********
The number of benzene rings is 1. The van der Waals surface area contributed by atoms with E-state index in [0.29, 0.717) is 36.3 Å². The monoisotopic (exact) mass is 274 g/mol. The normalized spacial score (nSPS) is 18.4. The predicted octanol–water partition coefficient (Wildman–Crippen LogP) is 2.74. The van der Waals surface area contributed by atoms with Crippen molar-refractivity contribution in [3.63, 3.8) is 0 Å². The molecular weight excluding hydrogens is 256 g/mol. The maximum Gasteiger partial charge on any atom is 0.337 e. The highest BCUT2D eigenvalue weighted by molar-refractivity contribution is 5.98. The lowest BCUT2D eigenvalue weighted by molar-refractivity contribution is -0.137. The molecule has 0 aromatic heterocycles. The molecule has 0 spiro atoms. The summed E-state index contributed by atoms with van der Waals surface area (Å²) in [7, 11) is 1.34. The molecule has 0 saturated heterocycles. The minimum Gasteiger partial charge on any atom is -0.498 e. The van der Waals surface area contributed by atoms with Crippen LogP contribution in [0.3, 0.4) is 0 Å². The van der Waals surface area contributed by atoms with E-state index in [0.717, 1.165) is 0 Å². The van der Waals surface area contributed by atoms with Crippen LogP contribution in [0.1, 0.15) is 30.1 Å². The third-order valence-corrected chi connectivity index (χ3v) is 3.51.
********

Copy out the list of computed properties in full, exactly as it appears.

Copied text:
The number of benzene rings is 1. The van der Waals surface area contributed by atoms with E-state index in [0.29, 0.717) is 36.3 Å². The monoisotopic (exact) mass is 274 g/mol. The normalized spacial score (nSPS) is 18.4. The predicted octanol–water partition coefficient (Wildman–Crippen LogP) is 2.74. The van der Waals surface area contributed by atoms with Crippen molar-refractivity contribution in [3.63, 3.8) is 0 Å². The molecular weight excluding hydrogens is 256 g/mol. The maximum Gasteiger partial charge on any atom is 0.337 e. The highest BCUT2D eigenvalue weighted by molar-refractivity contribution is 5.98. The lowest BCUT2D eigenvalue weighted by molar-refractivity contribution is -0.137. The molecule has 0 aromatic heterocycles. The molecule has 0 spiro atoms. The summed E-state index contributed by atoms with van der Waals surface area (Å²) in [7, 11) is 1.34. The molecule has 0 saturated heterocycles. The minimum Gasteiger partial charge on any atom is -0.498 e. The van der Waals surface area contributed by atoms with Crippen LogP contribution in [0.3, 0.4) is 0 Å². The van der Waals surface area contributed by atoms with E-state index in [0.717, 1.165) is 0 Å². The van der Waals surface area contributed by atoms with Crippen LogP contribution in [0.1, 0.15) is 30.1 Å². The third-order valence-corrected chi connectivity index (χ3v) is 3.51.